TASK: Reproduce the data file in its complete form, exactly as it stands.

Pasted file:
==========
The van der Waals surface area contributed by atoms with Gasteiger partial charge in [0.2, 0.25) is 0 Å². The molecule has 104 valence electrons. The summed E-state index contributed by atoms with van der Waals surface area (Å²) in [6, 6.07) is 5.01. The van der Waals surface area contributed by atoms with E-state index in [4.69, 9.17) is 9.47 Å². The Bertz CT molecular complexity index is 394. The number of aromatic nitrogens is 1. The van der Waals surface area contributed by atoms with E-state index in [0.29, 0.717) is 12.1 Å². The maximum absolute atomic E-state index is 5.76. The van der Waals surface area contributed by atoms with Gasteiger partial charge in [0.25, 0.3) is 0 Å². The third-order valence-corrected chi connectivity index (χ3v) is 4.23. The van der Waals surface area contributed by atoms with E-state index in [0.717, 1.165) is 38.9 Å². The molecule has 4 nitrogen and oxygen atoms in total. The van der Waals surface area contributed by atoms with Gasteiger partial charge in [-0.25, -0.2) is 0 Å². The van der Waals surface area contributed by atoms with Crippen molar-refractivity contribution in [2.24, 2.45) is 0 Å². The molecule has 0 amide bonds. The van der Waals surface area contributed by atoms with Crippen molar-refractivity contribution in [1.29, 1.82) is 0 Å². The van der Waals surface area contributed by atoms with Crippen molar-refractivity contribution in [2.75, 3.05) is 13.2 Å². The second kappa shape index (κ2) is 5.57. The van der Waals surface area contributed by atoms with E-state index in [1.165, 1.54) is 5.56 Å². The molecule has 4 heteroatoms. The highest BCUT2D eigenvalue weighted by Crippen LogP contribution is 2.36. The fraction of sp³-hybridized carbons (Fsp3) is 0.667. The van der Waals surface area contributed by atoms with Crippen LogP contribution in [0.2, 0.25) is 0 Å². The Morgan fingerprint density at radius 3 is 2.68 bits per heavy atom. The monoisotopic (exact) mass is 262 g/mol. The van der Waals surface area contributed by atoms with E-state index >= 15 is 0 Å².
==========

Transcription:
The van der Waals surface area contributed by atoms with Gasteiger partial charge in [0.2, 0.25) is 0 Å². The molecule has 104 valence electrons. The summed E-state index contributed by atoms with van der Waals surface area (Å²) in [6, 6.07) is 5.01. The van der Waals surface area contributed by atoms with E-state index in [4.69, 9.17) is 9.47 Å². The Bertz CT molecular complexity index is 394. The number of aromatic nitrogens is 1. The van der Waals surface area contributed by atoms with E-state index in [0.29, 0.717) is 12.1 Å². The maximum absolute atomic E-state index is 5.76. The van der Waals surface area contributed by atoms with Gasteiger partial charge in [0.25, 0.3) is 0 Å². The third-order valence-corrected chi connectivity index (χ3v) is 4.23. The van der Waals surface area contributed by atoms with E-state index in [0.717, 1.165) is 38.9 Å². The molecule has 4 nitrogen and oxygen atoms in total. The van der Waals surface area contributed by atoms with Gasteiger partial charge in [-0.25, -0.2) is 0 Å². The van der Waals surface area contributed by atoms with Crippen molar-refractivity contribution in [2.24, 2.45) is 0 Å². The molecule has 0 amide bonds. The van der Waals surface area contributed by atoms with Crippen molar-refractivity contribution in [1.29, 1.82) is 0 Å². The van der Waals surface area contributed by atoms with Crippen molar-refractivity contribution in [2.75, 3.05) is 13.2 Å². The second kappa shape index (κ2) is 5.57. The van der Waals surface area contributed by atoms with E-state index in [1.165, 1.54) is 5.56 Å². The molecule has 4 heteroatoms. The highest BCUT2D eigenvalue weighted by Crippen LogP contribution is 2.36. The fraction of sp³-hybridized carbons (Fsp3) is 0.667. The van der Waals surface area contributed by atoms with Crippen LogP contribution in [0.2, 0.25) is 0 Å². The Morgan fingerprint density at radius 3 is 2.68 bits per heavy atom. The monoisotopic (exact) mass is 262 g/mol. The van der Waals surface area contributed by atoms with E-state index >= 15 is 0 Å².